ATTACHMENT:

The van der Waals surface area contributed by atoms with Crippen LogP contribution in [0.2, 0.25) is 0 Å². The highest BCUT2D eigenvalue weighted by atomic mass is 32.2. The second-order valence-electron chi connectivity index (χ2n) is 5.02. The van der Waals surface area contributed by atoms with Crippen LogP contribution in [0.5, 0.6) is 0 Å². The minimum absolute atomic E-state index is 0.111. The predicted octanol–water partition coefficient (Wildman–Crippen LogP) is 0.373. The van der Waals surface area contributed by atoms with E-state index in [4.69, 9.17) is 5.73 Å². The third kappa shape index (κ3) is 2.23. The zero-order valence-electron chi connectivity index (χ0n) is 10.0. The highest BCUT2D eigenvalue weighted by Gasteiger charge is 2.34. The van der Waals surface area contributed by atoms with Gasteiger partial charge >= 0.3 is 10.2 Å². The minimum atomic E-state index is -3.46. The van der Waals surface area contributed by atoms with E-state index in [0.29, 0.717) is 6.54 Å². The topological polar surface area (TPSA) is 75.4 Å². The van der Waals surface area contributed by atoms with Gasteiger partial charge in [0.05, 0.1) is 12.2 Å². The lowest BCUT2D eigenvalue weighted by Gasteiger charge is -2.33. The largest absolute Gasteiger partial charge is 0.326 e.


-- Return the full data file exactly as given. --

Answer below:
The van der Waals surface area contributed by atoms with Crippen LogP contribution in [0.2, 0.25) is 0 Å². The highest BCUT2D eigenvalue weighted by atomic mass is 32.2. The second-order valence-electron chi connectivity index (χ2n) is 5.02. The van der Waals surface area contributed by atoms with Crippen LogP contribution in [0.5, 0.6) is 0 Å². The minimum absolute atomic E-state index is 0.111. The predicted octanol–water partition coefficient (Wildman–Crippen LogP) is 0.373. The van der Waals surface area contributed by atoms with E-state index in [4.69, 9.17) is 5.73 Å². The third kappa shape index (κ3) is 2.23. The zero-order valence-electron chi connectivity index (χ0n) is 10.0. The highest BCUT2D eigenvalue weighted by Gasteiger charge is 2.34. The van der Waals surface area contributed by atoms with Gasteiger partial charge >= 0.3 is 10.2 Å². The minimum atomic E-state index is -3.46. The van der Waals surface area contributed by atoms with E-state index in [0.29, 0.717) is 6.54 Å². The topological polar surface area (TPSA) is 75.4 Å². The van der Waals surface area contributed by atoms with Gasteiger partial charge in [0.05, 0.1) is 12.2 Å². The lowest BCUT2D eigenvalue weighted by Gasteiger charge is -2.33. The largest absolute Gasteiger partial charge is 0.326 e.